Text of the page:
Sunday, November 8 was the last possible day for arbitration hearings, so now that the NHL calendar of events has hit an end for the offseason, and there’s only one thing to be decided — when does the next season start?

As recently as last week, Bill Daly, Deputy Commissioner, repeated the January 1 date as their target. Because the NBA has agreed to begin the next season in late December, the NHL was asked to assure people that they weren’t planning to go earlier than January 1.  And it needs to be emphasized that they have always referred to that date with the qualifier “as early as.” In other words, it’s fairly likely next season starts later than that.

On Tuesday, November 10, Gary Bettman made some announcements ahead of an expected Board of Governors virtual meeting on Thursday of this week.

He said the NHL is exploring concepts involving short-term hubs, divisional realignment and reduced schedules.

None of these things are decided. None of these concepts have even been discussed with the committee of NHL and player representatives, as that committee is yet to meet. Most of these ideas would require amendments to the CBA, and therefore a vote of the full player membership is the endgame.

There is not going to be a “bubble” season like the NHL playoffs, however. From, this is the concept as described by Bettman:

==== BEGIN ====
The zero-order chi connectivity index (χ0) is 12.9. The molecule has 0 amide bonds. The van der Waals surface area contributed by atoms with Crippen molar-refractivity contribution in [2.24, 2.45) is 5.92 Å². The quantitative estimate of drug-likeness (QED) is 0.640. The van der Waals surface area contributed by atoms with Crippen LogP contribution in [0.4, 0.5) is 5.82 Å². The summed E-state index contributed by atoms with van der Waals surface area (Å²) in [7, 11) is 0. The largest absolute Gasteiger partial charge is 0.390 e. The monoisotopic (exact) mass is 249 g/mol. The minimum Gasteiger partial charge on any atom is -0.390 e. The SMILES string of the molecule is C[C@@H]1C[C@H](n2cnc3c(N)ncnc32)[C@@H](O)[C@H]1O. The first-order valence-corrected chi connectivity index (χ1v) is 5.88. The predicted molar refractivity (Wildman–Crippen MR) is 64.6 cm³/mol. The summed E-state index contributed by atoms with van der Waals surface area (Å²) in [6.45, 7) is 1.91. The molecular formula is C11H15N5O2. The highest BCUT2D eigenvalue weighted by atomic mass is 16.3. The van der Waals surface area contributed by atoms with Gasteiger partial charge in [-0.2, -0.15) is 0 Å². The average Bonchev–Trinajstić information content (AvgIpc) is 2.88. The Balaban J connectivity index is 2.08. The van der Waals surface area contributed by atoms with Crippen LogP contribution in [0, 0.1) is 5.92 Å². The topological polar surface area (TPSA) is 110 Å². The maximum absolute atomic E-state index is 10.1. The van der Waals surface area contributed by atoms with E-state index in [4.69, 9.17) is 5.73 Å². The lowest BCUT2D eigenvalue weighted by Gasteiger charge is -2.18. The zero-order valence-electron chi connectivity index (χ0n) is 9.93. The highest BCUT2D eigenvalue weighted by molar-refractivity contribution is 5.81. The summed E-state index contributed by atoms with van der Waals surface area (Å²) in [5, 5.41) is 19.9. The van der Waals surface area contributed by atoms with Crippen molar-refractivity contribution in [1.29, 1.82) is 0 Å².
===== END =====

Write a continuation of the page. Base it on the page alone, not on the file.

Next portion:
“You’ll play for 10 to 12 days,” Commissioner Bettman said in a virtual panel discussion during the 2020 Paley International Council Summit. “You’ll play a bunch of games without traveling. You’ll go back, go home for a week, be with your family. We’ll have our testing protocols and all the other things you need.

“It’s not going to be quite as effective as a bubble, but we think we can, if we go this route, minimize the risks to the extent practical and sensible. And so that’s one of the things that we’re talking about.”

And of course, the border issue just isn’t going away. The USA has a higher daily case count now than they did in July when the Canadian government turned down a plan by the Blue Jays to play in Toronto. While the Calgary airport is running a program of rapid testing in lieu of 14-day isolation, there is no guarantee that will be in place across Canada for a hockey season in January. The NHL is absolutely considering an all-Canadian division.

If this all sounds familiar, it is. These are all the same rumoured and leaked ideas the NHL has previous treated as speculation by reporters, and largely sought to disclaim. One reason the NHL is very determined to make a season work sooner rather than later is that they don’t want another ratings hit. Contrary to several poorly sourced and badly researched articles claiming sports broadcast ratings are down because of liberal politics, Black Live Matter messages or kneeling, the NHL’s research showed this:

One, fans in the stands give games energy that comes through on television, and some of that was missed.

Two, research showed that that while avid fans would watch the NHL at any time, casual fans were less inclined to watch in the summer.

“And so that’s where I think a lot of the falloff came,” Commissioner Bettman said. “And while we’re in the middle of working on our return to play as well, which I hope to have put to bed soon, our goal is to get back to a normal schedule starting [next] fall and being done before July on a longer-term basis. That is the goal.”

The next step after the Board of Governors is to get that committee to work, and head towards an agreement with the players.